INTERIOR LIGHTS expresses a philosophy of interior self and a defense of metaphysical reality. The bulk of the book is composed of “trechos” (Port.), literary passages that contain the author’s personal and philosophical meditations. Issues addressed include: what is a soul?, interior development through writing, bourgeois reality, metaphysical reality, and independent spirituality.
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Cattle and horses are Adam’s life; have been since he was eleven. Life is severe for a lonely part aboriginal lad left with his aged grandmother in a small far western Queensland town with no prospects and no money. After a brutal bashing from a drunken relative, Adam saddled up an old partly lame horse his dad left behind and rode 30 miles in the…
From the book’s preface, “Certain states of mind are required for a reader to gain something from this work. These are: 1) The ability to read slowly in order to reflect on unfamiliar or impolitic ideas, and 2) A sense of being at odds with society. The reader must feel the need to separate himself in some way from the world in which he lives. It is not for those who wish only to strengthen their position in it. 3) Most important of all, a reader must have a ‘metaphysical sensibility’. He or she must be aware that the material world is not all that there is and that there is a dimension of reality not experienced in our daily object-oriented existence.”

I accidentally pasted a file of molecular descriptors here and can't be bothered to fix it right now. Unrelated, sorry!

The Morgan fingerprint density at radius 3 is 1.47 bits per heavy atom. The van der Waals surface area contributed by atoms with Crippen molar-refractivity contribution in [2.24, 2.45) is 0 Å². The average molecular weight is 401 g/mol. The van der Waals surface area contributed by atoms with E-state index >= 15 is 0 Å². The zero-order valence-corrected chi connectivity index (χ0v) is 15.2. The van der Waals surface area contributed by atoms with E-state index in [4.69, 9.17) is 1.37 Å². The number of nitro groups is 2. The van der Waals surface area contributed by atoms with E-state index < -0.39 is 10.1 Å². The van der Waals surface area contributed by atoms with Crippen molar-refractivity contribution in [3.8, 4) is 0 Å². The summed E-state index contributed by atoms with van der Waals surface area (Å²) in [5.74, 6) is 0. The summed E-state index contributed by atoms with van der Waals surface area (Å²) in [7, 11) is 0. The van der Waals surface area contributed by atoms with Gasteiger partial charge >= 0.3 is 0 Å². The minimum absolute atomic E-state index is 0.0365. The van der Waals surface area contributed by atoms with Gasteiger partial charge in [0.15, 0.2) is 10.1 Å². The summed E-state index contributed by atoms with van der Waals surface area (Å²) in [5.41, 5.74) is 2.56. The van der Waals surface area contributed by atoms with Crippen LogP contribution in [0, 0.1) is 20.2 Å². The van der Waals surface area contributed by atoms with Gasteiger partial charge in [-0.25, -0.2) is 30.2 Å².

“INTERIOR LIGHTS is essential reading for writers, publishers, literary agents, and all those interested in development of self through the writing process.”
—M. Dreisbach, Ph.D., CSU Professor Emeritus of Education
“Your books are vivid and full of ideas. I quite agree with you that the world is in need of art and not historical scholars.... One can doubt everything but if one writes, one must be secretly a fanatic of one’s mind.”
— E.M. Cioran
“Richard Schain is a member of a small but significant group of ‘independent’ philosophers working outside of academic philosophy. I believe that his writings serve as powerful testimony to the value of the life of the mind, and the perennial urgency of the questions of metaphysics.
” — Geoffrey Klempner, D. Phil., Director of Studies, International Society for Philosophers; Editor, Philosophy Pathways